An exciting example of this is the EmpowerMD project from Microsoft Research, an initiative focused on transforming medical conversations to medical intelligence. Built with custom speech and language understanding and tailored for the medical domain, EmpowerMD’s Intelligent Scribe captures and synthesizes patient-physician conversations[3], noting clinically relevant phrases that naturally occur in dialogue. The phrases are mapped to common areas of an encounter note, and the physician can edit the content before approving it. The system also learns from encounters and physician input to adjust over time.

Another example is intelligent agents—patient-facing chatbots (like the Microsoft Health Bot) that can have a conversation with patients online. The bots ask questions designed to guide patients to the right kind of care; based on the answers, the bot can assist them with next steps, such as making an appointment, talking to a care worker, or even calling an ambulance on the patient’s behalf. It also adds the conversation to the patient’s history, enabling clinicians to pick up right where the chatbot left off.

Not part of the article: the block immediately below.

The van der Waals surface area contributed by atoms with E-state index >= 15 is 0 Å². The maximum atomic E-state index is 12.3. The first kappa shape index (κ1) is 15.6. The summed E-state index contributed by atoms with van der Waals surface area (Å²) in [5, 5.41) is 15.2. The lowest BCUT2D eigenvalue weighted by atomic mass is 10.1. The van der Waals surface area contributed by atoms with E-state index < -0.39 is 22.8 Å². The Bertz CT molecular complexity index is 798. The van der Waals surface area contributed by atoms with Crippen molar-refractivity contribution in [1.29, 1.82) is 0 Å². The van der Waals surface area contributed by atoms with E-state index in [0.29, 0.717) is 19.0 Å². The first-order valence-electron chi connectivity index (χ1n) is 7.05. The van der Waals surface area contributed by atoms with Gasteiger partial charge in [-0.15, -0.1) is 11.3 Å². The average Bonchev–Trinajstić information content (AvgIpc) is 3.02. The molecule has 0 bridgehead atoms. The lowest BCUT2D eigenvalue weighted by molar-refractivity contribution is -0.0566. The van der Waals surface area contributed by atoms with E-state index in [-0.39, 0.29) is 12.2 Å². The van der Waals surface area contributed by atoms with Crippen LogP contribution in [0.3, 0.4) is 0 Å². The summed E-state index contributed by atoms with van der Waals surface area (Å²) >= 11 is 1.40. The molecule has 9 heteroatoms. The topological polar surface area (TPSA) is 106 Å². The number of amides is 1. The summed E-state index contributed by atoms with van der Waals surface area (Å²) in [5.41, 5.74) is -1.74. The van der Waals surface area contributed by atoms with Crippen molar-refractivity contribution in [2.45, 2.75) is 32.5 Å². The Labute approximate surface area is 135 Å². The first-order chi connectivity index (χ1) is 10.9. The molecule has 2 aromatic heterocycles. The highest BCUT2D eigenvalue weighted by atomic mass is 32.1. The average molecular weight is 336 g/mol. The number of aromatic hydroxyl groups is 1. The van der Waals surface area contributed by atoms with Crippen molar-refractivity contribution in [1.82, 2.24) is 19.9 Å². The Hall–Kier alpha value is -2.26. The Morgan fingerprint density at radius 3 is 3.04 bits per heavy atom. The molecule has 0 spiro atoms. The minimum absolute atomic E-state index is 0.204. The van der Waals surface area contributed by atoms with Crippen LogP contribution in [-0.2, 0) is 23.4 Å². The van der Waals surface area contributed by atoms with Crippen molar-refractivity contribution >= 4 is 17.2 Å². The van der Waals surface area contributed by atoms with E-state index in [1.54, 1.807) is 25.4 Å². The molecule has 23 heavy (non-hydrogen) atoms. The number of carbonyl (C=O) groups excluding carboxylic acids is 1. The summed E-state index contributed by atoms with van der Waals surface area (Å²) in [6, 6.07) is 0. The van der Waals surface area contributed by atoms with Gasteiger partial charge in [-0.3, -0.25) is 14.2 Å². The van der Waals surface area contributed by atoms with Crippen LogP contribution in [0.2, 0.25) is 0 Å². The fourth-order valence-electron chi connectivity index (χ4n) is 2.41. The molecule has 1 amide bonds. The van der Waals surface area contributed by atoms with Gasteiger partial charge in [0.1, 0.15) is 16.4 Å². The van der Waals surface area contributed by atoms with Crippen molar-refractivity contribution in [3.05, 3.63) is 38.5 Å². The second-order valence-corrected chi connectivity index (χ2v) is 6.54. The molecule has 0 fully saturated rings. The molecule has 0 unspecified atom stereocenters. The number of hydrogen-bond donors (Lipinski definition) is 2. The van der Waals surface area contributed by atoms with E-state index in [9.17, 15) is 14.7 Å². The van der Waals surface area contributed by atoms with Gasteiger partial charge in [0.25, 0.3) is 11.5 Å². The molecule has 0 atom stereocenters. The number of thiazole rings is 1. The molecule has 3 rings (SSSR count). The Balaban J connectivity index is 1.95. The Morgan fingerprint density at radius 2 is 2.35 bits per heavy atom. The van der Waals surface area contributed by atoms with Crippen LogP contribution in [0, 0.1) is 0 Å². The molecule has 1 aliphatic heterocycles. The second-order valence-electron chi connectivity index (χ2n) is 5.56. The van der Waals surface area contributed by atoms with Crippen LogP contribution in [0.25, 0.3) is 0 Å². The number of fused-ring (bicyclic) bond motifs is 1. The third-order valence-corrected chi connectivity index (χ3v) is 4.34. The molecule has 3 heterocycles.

By using AI to build on and learn from clinician expertise, physicians can focus on patients and minimize high-volume busywork, as well as optimize encounters and gain valuable intelligence for diagnosis and treatment planning.

Detecting risks and preventing deterioration with AI-enhanced video observation

In a typical inpatient setting, clinicians make incremental observations of patients at regular intervals, then use this data to guide treatment decisions. However, incremental observations only generate limited data points, increasing the risk a patient might deteriorate because something was missed.

In contrast, the combination of AI and video can provide a complete picture of the patient in real time. By applying AI to streaming video, second-by-second statistics can be analyzed. When synthesized with physical movement and periodic observations, AI can alert clinicians to check on patients and detect problems before they become critical.

For example, a large US-based children’s hospital is leveraging AI to analyze years of video of infants and using the insights to detect warning signs of deterioration in current patients. The AI solution analyzes everything from the color of the baby’s skin to their breathing and behavior, and alerts care workers when an intervention may be required.